What are a country’s achievements in innovation, and how does this relate to economic performance?
What are the major features, strengths and weaknesses, of its innovation system? How can government foster innovation?
The OECD Reviews of Innovation Policy offer a comprehensive assessment of the innovation system of individual OECD member and non-member countries, focusing on the role of government. They provide concrete recommendations on how to improve policies which impact on innovation performance, including R&D policies. Each review identifies good practices from which other countries can learn.
Over the last decade, Chile – a small, open economy with a traditionally strong resource-based production – has been the most successful Latin American country in reducing the gap in income per capita vis-à-vis the advanced countries. To complete this catching up, Chile needs to further strengthen some of the institutional pillars of an efficient market-oriented economy, notably its innovation system.
A growing political awareness of the importance of innovation for the country’s future has recently translated into two bold decisions: the creation of an Innovation Council for Competitiveness entrusted with the mission of proposing guidelines for a long-term national innovation strategy; and the introduction of a specific mining tax to increase resources available to implement this strategy. This report assesses the current status of Chile’s innovation system and policies, and identifies where improvements are most needed in order to make the most efficient use of this additional public investment.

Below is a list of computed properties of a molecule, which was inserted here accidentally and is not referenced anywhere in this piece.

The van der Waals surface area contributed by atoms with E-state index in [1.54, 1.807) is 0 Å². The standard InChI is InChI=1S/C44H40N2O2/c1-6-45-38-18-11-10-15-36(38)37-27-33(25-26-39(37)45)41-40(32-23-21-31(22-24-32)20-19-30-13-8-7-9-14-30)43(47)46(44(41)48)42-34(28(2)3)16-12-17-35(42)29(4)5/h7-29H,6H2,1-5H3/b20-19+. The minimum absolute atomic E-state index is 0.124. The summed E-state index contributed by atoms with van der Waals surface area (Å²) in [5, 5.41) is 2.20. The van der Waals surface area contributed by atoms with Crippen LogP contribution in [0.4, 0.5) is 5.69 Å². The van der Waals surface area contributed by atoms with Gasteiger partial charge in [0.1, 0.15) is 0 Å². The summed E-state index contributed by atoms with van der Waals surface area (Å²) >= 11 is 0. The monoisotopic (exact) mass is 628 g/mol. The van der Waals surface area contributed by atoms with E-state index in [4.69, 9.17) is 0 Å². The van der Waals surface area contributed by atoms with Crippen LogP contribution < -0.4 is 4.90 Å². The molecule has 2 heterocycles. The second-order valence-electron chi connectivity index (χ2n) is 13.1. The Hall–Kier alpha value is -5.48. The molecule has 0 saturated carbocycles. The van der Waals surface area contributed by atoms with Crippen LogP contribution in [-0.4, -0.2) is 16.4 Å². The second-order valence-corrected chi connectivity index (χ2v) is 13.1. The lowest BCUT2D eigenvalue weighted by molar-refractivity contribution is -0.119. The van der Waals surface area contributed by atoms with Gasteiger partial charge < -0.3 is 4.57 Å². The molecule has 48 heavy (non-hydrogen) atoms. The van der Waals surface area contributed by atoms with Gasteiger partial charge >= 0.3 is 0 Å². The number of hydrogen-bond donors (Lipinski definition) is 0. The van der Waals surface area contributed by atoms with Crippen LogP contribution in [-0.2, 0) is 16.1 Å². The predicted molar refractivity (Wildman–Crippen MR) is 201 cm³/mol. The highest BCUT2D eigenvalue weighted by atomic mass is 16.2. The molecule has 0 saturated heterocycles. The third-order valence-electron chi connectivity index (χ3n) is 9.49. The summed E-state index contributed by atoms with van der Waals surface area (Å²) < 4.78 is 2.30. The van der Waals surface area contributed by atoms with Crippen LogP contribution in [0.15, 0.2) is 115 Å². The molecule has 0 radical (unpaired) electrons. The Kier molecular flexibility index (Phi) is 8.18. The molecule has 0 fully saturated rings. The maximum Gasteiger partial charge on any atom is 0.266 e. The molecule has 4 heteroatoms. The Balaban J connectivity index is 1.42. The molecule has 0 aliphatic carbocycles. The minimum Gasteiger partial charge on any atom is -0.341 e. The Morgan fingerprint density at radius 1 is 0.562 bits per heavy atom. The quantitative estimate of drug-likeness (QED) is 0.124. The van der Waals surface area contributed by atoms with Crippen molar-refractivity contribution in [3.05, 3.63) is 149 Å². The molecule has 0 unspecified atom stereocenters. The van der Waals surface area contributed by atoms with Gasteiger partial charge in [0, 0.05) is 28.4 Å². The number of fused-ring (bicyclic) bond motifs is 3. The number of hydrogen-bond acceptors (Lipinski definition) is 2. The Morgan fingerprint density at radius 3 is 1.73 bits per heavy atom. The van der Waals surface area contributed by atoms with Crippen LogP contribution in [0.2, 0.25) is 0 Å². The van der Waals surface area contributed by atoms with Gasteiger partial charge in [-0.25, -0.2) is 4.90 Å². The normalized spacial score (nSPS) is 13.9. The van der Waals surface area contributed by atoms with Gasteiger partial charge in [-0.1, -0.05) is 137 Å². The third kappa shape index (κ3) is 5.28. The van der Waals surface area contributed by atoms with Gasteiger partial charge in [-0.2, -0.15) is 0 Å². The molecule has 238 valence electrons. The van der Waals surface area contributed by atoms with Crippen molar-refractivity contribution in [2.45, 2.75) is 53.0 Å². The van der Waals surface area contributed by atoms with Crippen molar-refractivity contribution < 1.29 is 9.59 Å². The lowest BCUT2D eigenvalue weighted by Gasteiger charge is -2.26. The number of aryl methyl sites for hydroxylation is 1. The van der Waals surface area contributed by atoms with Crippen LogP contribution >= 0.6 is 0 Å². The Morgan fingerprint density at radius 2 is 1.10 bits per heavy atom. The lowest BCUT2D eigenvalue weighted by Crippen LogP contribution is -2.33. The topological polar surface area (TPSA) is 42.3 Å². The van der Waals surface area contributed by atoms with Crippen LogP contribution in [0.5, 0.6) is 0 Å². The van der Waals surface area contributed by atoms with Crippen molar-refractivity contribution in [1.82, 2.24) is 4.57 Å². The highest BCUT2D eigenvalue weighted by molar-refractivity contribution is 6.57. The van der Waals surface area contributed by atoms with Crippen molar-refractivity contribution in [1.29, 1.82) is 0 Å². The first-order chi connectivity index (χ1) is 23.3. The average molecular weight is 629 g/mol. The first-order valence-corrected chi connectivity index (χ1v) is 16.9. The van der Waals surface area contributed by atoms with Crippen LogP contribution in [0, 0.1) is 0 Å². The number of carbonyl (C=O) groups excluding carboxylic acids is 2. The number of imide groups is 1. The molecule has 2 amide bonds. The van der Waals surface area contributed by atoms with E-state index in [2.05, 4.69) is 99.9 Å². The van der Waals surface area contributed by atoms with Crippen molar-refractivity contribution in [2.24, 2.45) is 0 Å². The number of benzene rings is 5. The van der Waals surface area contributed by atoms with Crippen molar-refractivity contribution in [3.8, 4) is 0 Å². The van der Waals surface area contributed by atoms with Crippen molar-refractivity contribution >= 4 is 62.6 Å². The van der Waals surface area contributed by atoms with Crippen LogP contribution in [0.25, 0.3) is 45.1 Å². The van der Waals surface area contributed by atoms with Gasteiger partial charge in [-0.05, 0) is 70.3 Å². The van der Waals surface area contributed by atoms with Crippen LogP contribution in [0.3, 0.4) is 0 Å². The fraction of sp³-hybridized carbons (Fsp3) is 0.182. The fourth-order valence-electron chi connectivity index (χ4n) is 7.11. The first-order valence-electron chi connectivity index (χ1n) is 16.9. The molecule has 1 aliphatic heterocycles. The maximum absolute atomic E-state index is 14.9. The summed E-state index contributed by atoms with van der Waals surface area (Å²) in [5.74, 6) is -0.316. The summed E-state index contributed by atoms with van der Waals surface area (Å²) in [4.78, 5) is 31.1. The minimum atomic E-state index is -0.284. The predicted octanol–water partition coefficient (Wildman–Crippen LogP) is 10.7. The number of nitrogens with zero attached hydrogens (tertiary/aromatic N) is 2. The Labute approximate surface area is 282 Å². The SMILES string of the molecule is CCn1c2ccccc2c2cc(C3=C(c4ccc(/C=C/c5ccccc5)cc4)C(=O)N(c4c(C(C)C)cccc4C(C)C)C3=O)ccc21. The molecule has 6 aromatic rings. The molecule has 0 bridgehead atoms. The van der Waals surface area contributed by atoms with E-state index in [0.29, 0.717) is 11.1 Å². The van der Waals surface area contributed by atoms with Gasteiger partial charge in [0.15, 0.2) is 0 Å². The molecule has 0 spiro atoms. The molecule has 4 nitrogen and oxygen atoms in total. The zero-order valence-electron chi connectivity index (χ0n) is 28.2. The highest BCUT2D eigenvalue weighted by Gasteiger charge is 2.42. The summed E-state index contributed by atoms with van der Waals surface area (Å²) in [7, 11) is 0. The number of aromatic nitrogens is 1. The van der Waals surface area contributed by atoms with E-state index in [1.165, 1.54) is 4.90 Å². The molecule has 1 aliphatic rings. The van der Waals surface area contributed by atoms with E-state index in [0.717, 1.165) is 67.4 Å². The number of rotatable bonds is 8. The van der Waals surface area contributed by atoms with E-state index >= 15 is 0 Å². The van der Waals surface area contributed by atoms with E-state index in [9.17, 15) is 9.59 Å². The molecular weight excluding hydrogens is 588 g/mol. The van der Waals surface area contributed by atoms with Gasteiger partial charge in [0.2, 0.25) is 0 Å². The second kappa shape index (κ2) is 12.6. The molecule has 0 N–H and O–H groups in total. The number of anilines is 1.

Overall Assessment and Recommendations (included in English and French)
Chapter 1. Towards More Innovation-Driven Growth
Chapter 2. Chile’s Innovation Performance in an International Perspective
Chapter 3. Innovation Actors in Chile
Chapter 4. The Role of Government
Readers can access the book choosing from the following options:
Last updated: 9 November 2007